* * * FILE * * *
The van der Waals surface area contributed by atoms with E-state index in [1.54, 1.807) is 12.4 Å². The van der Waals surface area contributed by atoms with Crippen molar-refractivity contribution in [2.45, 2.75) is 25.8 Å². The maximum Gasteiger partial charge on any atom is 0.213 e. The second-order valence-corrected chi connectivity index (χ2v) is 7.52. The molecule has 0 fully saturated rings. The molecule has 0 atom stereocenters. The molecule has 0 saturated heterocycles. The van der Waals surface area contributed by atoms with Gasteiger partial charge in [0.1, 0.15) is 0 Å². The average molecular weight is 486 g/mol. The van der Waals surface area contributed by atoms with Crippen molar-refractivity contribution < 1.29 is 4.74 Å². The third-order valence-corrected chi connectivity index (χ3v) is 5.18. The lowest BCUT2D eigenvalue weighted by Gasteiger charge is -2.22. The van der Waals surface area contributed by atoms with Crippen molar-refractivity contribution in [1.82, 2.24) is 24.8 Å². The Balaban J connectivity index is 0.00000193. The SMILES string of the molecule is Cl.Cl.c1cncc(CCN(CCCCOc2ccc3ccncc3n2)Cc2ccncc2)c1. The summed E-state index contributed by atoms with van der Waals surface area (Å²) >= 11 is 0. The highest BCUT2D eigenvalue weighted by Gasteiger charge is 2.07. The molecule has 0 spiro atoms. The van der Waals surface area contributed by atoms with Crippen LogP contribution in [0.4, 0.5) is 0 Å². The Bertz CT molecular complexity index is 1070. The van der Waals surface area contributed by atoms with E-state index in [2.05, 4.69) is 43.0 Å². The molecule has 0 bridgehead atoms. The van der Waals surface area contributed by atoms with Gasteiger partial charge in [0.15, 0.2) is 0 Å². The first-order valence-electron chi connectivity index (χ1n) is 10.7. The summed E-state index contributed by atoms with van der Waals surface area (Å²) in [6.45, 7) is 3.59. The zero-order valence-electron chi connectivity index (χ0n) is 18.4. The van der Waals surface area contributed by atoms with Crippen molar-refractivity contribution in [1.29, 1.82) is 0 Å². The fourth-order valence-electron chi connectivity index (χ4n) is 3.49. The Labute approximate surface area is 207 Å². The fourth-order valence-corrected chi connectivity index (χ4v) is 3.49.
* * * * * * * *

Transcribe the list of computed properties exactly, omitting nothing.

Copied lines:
The van der Waals surface area contributed by atoms with E-state index in [1.54, 1.807) is 12.4 Å². The van der Waals surface area contributed by atoms with Crippen molar-refractivity contribution in [2.45, 2.75) is 25.8 Å². The maximum Gasteiger partial charge on any atom is 0.213 e. The second-order valence-corrected chi connectivity index (χ2v) is 7.52. The molecule has 0 fully saturated rings. The molecule has 0 atom stereocenters. The molecule has 0 saturated heterocycles. The van der Waals surface area contributed by atoms with Gasteiger partial charge in [0.1, 0.15) is 0 Å². The average molecular weight is 486 g/mol. The van der Waals surface area contributed by atoms with Crippen molar-refractivity contribution < 1.29 is 4.74 Å². The third-order valence-corrected chi connectivity index (χ3v) is 5.18. The lowest BCUT2D eigenvalue weighted by Gasteiger charge is -2.22. The van der Waals surface area contributed by atoms with Crippen molar-refractivity contribution in [1.82, 2.24) is 24.8 Å². The Balaban J connectivity index is 0.00000193. The SMILES string of the molecule is Cl.Cl.c1cncc(CCN(CCCCOc2ccc3ccncc3n2)Cc2ccncc2)c1. The summed E-state index contributed by atoms with van der Waals surface area (Å²) >= 11 is 0. The highest BCUT2D eigenvalue weighted by Gasteiger charge is 2.07. The molecule has 0 spiro atoms. The van der Waals surface area contributed by atoms with Crippen LogP contribution in [0.4, 0.5) is 0 Å². The Bertz CT molecular complexity index is 1070. The van der Waals surface area contributed by atoms with E-state index in [2.05, 4.69) is 43.0 Å². The molecule has 0 bridgehead atoms. The van der Waals surface area contributed by atoms with Gasteiger partial charge in [0.15, 0.2) is 0 Å². The first-order valence-electron chi connectivity index (χ1n) is 10.7. The summed E-state index contributed by atoms with van der Waals surface area (Å²) in [6.45, 7) is 3.59. The zero-order valence-electron chi connectivity index (χ0n) is 18.4. The van der Waals surface area contributed by atoms with Crippen molar-refractivity contribution in [1.29, 1.82) is 0 Å². The fourth-order valence-electron chi connectivity index (χ4n) is 3.49. The Labute approximate surface area is 207 Å². The fourth-order valence-corrected chi connectivity index (χ4v) is 3.49.